See also: aștern
This etymology is incomplete. You can help Wiktionary by elaborating on the origins of this term.
- (nautical) Beyond the stern when viewed from aboard.
- He signalled the engineroom to go astern: in other words, to run the engine in such a way as to put the ship beyond the present position of her stern, as viewed from aboard.
1944, Miles Burton, chapter 5, in The Three Corpse Trick:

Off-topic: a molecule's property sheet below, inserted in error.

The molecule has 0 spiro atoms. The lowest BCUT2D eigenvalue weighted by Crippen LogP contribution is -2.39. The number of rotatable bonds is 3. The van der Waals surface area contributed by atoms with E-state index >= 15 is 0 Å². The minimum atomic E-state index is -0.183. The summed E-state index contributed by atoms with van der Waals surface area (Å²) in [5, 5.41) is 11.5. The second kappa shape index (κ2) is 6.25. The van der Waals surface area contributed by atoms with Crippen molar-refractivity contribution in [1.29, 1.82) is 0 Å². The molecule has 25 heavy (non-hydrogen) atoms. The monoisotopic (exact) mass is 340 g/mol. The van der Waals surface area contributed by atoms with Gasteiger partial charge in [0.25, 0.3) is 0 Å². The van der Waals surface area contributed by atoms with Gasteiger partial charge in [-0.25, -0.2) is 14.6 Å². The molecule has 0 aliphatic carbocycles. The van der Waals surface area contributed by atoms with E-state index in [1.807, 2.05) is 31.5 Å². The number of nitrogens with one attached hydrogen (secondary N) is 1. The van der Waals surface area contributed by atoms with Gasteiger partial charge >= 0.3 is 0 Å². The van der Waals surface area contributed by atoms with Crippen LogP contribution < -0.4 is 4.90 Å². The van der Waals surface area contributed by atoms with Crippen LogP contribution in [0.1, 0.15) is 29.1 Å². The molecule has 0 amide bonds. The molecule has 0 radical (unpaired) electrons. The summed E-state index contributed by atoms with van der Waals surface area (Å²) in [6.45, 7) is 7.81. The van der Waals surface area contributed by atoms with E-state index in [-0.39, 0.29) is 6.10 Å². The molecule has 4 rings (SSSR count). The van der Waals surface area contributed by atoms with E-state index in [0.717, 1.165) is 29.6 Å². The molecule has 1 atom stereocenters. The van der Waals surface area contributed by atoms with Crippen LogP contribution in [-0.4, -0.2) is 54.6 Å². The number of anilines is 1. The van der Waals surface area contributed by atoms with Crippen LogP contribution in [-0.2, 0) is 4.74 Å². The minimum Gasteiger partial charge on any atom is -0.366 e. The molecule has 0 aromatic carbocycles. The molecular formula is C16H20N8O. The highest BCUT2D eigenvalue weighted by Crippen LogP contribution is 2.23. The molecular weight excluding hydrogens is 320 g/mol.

- The dinghy was trailing astern at the end of its painter, and Merrion looked at it as he passed. He saw that it was a battered-looking affair of the prahm type, with a blunt snout, and like the parent ship, had recently been painted a vivid green.
astern (not comparable)
- (nautical) behind
- If one ship is following another, the first is astern when viewed from the second.
- Within the ship, the corresponding adjective is abaft. An object nearer the stern than the mainmast is abaft the mainmast.